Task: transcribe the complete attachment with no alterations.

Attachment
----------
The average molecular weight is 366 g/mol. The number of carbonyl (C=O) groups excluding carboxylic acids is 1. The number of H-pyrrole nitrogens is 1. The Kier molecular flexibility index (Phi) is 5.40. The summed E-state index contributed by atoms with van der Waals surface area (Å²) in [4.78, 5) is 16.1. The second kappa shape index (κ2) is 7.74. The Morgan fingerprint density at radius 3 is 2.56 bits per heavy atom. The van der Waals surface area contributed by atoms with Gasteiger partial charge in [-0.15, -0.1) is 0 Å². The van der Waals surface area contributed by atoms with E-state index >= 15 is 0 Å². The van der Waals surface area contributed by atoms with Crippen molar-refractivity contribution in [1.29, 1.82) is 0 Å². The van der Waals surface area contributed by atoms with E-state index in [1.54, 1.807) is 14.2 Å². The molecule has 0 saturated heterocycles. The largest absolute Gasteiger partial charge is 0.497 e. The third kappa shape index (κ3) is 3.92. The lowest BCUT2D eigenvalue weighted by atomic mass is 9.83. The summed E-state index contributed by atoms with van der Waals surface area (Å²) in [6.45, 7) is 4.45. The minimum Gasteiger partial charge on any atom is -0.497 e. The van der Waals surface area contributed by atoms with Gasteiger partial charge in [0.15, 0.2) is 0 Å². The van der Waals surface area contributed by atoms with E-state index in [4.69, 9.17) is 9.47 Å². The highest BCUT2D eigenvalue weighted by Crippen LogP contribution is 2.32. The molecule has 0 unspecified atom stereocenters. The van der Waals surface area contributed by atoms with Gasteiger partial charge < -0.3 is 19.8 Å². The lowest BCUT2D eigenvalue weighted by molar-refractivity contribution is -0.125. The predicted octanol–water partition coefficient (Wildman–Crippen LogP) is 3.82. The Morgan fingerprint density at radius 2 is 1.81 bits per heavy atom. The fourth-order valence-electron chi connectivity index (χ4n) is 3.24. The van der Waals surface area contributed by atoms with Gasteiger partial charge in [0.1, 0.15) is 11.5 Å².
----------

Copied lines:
The average molecular weight is 366 g/mol. The number of carbonyl (C=O) groups excluding carboxylic acids is 1. The number of H-pyrrole nitrogens is 1. The Kier molecular flexibility index (Phi) is 5.40. The summed E-state index contributed by atoms with van der Waals surface area (Å²) in [4.78, 5) is 16.1. The second kappa shape index (κ2) is 7.74. The Morgan fingerprint density at radius 3 is 2.56 bits per heavy atom. The van der Waals surface area contributed by atoms with Gasteiger partial charge in [-0.15, -0.1) is 0 Å². The van der Waals surface area contributed by atoms with E-state index >= 15 is 0 Å². The van der Waals surface area contributed by atoms with Crippen molar-refractivity contribution in [1.29, 1.82) is 0 Å². The van der Waals surface area contributed by atoms with E-state index in [1.54, 1.807) is 14.2 Å². The molecule has 0 saturated heterocycles. The largest absolute Gasteiger partial charge is 0.497 e. The third kappa shape index (κ3) is 3.92. The lowest BCUT2D eigenvalue weighted by atomic mass is 9.83. The summed E-state index contributed by atoms with van der Waals surface area (Å²) in [6.45, 7) is 4.45. The minimum Gasteiger partial charge on any atom is -0.497 e. The van der Waals surface area contributed by atoms with Gasteiger partial charge in [0.15, 0.2) is 0 Å². The van der Waals surface area contributed by atoms with E-state index in [4.69, 9.17) is 9.47 Å². The highest BCUT2D eigenvalue weighted by Crippen LogP contribution is 2.32. The molecule has 0 unspecified atom stereocenters. The van der Waals surface area contributed by atoms with Gasteiger partial charge < -0.3 is 19.8 Å². The lowest BCUT2D eigenvalue weighted by molar-refractivity contribution is -0.125. The predicted octanol–water partition coefficient (Wildman–Crippen LogP) is 3.82. The Morgan fingerprint density at radius 2 is 1.81 bits per heavy atom. The fourth-order valence-electron chi connectivity index (χ4n) is 3.24. The van der Waals surface area contributed by atoms with Gasteiger partial charge in [0.1, 0.15) is 11.5 Å².